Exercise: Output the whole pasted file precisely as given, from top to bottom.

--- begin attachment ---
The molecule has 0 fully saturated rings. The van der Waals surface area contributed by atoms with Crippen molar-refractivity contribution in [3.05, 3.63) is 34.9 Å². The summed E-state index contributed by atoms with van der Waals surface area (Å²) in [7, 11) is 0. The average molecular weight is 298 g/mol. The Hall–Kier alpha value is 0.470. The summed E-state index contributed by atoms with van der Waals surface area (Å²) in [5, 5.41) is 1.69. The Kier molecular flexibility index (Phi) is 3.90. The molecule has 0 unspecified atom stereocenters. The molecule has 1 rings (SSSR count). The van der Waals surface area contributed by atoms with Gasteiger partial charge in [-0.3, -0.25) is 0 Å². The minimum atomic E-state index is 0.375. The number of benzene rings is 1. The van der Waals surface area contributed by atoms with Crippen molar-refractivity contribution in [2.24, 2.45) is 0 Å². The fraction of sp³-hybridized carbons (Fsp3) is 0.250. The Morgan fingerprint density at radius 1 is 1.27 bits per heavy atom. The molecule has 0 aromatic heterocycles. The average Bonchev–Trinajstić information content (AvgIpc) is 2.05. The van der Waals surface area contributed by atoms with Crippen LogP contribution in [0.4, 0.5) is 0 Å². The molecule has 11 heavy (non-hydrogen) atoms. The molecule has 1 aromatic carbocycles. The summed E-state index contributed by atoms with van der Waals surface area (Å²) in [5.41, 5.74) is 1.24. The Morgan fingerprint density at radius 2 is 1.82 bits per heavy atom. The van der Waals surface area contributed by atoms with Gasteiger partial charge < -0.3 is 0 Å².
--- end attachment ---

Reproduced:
The molecule has 0 fully saturated rings. The van der Waals surface area contributed by atoms with Crippen molar-refractivity contribution in [3.05, 3.63) is 34.9 Å². The summed E-state index contributed by atoms with van der Waals surface area (Å²) in [7, 11) is 0. The average molecular weight is 298 g/mol. The Hall–Kier alpha value is 0.470. The summed E-state index contributed by atoms with van der Waals surface area (Å²) in [5, 5.41) is 1.69. The Kier molecular flexibility index (Phi) is 3.90. The molecule has 0 unspecified atom stereocenters. The molecule has 1 rings (SSSR count). The van der Waals surface area contributed by atoms with Gasteiger partial charge in [-0.3, -0.25) is 0 Å². The minimum atomic E-state index is 0.375. The number of benzene rings is 1. The van der Waals surface area contributed by atoms with Crippen molar-refractivity contribution in [2.24, 2.45) is 0 Å². The fraction of sp³-hybridized carbons (Fsp3) is 0.250. The Morgan fingerprint density at radius 1 is 1.27 bits per heavy atom. The molecule has 0 aromatic heterocycles. The average Bonchev–Trinajstić information content (AvgIpc) is 2.05. The van der Waals surface area contributed by atoms with Crippen LogP contribution in [0.4, 0.5) is 0 Å². The molecule has 11 heavy (non-hydrogen) atoms. The molecule has 1 aromatic carbocycles. The summed E-state index contributed by atoms with van der Waals surface area (Å²) in [5.41, 5.74) is 1.24. The Morgan fingerprint density at radius 2 is 1.82 bits per heavy atom. The van der Waals surface area contributed by atoms with Gasteiger partial charge < -0.3 is 0 Å².